Tennis is a game of winners—but much more, tennis is a game of errors. The tour match statistics record only winners and unforced errors. But often they only confuse the understanding of outcomes.
In the 2018 French Final, won in straight sets by Rafael Nadal, his opponent, Dominic Thiem hit 41 winners counting aces. Nadal had only 26.
Theim made 47 unforced errors including double faults. Nadal had 24 unforced errors. That would lead you to conclude that Rafa's defense rather than offense was the key to the match.
But adding up winners and errors accounted for about three fourths of the total points played. What about the other 45 points? Although unrecorded officially, these points were not unforced errors or winner-- they were forced errors.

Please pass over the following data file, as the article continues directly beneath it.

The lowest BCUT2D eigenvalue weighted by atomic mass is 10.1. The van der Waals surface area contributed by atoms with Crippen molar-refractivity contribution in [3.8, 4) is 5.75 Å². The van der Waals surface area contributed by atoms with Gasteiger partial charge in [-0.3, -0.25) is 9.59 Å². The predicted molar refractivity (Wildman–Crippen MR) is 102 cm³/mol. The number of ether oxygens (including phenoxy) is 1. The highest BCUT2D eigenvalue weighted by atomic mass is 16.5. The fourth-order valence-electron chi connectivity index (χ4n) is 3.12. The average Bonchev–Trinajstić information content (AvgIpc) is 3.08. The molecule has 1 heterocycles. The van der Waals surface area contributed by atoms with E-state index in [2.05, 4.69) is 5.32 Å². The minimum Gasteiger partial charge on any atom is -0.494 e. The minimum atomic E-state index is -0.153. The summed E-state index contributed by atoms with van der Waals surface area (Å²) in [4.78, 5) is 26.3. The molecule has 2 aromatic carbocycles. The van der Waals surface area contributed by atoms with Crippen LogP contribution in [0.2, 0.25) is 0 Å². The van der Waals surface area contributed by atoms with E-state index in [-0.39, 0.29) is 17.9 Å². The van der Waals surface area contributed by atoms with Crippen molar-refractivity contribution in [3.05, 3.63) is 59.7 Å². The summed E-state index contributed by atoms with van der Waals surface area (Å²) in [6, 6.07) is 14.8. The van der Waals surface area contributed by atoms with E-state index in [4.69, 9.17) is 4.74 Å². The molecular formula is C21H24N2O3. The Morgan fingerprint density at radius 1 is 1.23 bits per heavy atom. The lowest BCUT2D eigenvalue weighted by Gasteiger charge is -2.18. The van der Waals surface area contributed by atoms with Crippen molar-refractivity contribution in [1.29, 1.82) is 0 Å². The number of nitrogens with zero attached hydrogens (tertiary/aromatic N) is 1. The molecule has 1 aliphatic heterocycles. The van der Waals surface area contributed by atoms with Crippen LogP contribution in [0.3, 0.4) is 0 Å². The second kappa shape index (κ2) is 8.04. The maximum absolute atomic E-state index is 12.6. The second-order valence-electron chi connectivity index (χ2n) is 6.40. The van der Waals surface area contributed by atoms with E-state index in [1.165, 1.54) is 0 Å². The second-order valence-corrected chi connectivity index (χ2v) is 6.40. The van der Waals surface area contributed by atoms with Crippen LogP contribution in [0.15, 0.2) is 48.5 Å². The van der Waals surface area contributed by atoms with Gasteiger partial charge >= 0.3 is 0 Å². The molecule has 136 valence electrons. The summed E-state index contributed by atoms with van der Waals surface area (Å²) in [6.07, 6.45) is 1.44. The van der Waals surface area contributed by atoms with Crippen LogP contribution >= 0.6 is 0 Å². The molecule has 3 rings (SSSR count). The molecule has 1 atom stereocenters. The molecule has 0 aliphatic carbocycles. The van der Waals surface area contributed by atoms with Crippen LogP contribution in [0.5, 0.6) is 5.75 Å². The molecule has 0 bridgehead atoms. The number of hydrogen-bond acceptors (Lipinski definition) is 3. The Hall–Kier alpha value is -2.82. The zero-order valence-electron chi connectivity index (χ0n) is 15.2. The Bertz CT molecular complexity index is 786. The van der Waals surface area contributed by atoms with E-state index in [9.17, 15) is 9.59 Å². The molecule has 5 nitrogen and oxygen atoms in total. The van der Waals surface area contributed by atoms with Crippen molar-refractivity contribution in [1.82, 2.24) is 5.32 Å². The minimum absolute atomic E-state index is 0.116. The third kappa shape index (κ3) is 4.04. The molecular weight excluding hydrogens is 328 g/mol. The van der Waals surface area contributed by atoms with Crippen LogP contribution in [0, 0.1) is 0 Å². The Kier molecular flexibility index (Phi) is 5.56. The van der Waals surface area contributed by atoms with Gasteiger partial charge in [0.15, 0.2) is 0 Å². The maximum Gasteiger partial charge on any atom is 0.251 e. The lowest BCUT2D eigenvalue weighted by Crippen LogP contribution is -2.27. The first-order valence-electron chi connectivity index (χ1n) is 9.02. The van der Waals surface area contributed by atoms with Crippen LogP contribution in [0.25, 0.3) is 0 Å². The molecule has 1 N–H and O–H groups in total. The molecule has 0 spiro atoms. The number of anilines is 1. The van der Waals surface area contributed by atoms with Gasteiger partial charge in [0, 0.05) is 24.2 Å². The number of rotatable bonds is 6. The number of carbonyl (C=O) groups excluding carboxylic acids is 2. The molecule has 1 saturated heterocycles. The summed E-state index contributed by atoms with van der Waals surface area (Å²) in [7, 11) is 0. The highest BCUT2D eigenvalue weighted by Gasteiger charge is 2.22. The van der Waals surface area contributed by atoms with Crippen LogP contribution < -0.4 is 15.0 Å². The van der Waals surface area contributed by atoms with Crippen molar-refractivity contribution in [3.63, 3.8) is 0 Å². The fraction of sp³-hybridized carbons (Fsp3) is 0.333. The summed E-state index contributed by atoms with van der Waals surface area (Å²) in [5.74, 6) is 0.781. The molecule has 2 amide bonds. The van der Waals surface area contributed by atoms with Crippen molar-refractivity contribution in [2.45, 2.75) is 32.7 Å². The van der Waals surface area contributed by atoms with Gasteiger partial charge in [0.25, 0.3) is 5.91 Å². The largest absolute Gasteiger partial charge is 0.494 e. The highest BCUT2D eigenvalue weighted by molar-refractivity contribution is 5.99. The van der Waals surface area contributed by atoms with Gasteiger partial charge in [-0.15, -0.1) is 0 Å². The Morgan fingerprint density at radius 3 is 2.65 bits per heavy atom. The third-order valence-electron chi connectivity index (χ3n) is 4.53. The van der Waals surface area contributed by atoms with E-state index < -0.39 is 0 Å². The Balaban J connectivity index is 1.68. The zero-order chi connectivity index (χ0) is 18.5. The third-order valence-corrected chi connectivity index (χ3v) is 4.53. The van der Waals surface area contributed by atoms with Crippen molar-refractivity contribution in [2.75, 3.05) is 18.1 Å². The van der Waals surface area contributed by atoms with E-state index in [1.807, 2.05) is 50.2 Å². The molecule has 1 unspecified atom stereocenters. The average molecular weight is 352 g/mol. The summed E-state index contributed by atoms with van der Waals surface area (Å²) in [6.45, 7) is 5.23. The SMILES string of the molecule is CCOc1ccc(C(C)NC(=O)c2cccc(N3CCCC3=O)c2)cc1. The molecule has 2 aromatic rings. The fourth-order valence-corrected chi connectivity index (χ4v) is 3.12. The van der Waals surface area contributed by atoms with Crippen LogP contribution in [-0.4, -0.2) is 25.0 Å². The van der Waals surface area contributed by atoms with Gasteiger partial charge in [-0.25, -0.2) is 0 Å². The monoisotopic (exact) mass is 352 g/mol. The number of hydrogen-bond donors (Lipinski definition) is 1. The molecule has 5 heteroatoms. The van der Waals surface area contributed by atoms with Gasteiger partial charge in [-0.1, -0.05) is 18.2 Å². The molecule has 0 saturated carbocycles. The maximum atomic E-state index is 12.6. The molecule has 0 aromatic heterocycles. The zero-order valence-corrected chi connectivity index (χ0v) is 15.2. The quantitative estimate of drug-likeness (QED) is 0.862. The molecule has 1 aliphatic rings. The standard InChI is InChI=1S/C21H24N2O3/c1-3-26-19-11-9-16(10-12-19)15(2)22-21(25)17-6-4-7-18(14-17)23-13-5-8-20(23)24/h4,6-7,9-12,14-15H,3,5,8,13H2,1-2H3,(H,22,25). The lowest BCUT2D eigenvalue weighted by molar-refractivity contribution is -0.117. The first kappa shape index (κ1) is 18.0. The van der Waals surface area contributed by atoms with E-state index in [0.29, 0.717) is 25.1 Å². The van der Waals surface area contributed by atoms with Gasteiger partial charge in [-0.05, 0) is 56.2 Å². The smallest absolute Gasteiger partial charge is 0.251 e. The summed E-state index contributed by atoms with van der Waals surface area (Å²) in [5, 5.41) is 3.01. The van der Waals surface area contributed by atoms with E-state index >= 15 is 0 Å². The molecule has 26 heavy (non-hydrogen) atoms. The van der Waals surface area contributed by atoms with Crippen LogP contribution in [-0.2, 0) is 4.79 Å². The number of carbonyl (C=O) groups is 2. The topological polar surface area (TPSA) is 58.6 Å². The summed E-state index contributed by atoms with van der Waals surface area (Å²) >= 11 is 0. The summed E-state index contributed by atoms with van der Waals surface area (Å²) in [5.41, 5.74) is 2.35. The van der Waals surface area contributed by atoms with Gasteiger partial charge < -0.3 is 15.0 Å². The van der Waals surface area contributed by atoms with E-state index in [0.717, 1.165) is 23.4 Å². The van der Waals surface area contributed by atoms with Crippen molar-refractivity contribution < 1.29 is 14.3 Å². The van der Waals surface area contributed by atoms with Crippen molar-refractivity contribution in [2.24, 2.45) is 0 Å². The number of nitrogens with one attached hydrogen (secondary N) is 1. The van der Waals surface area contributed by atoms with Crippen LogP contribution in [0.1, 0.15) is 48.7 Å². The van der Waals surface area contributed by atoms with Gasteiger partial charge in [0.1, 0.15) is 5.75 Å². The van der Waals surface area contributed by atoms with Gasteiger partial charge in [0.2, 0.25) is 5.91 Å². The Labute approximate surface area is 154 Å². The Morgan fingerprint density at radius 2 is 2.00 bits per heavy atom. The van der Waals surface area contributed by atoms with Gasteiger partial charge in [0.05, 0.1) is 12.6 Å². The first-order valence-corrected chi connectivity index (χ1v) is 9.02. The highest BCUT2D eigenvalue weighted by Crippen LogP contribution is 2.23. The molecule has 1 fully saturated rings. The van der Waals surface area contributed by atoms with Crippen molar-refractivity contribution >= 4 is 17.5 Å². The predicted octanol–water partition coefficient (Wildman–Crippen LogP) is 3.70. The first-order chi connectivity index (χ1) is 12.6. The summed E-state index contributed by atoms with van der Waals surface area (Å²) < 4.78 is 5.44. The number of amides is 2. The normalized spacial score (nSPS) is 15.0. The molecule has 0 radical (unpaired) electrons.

Craig O'Shannessy is widely recognized as the world leader in analyzing tennis statistics, tennis strategy, and applying his insights in coaching. His research has uncovered the real magic numbers in winning tennis across all levels of the game. He writes for the ATP Tour website and the New York Times among others elite publications.
He has coached on the tour for 20 years working with players including Kevin Anderson, Amer Delic, and Rajeev Ram. His website Brain Game Tennis offers detailed analysis and training programs based on his research that have helped thousands of players around the world.
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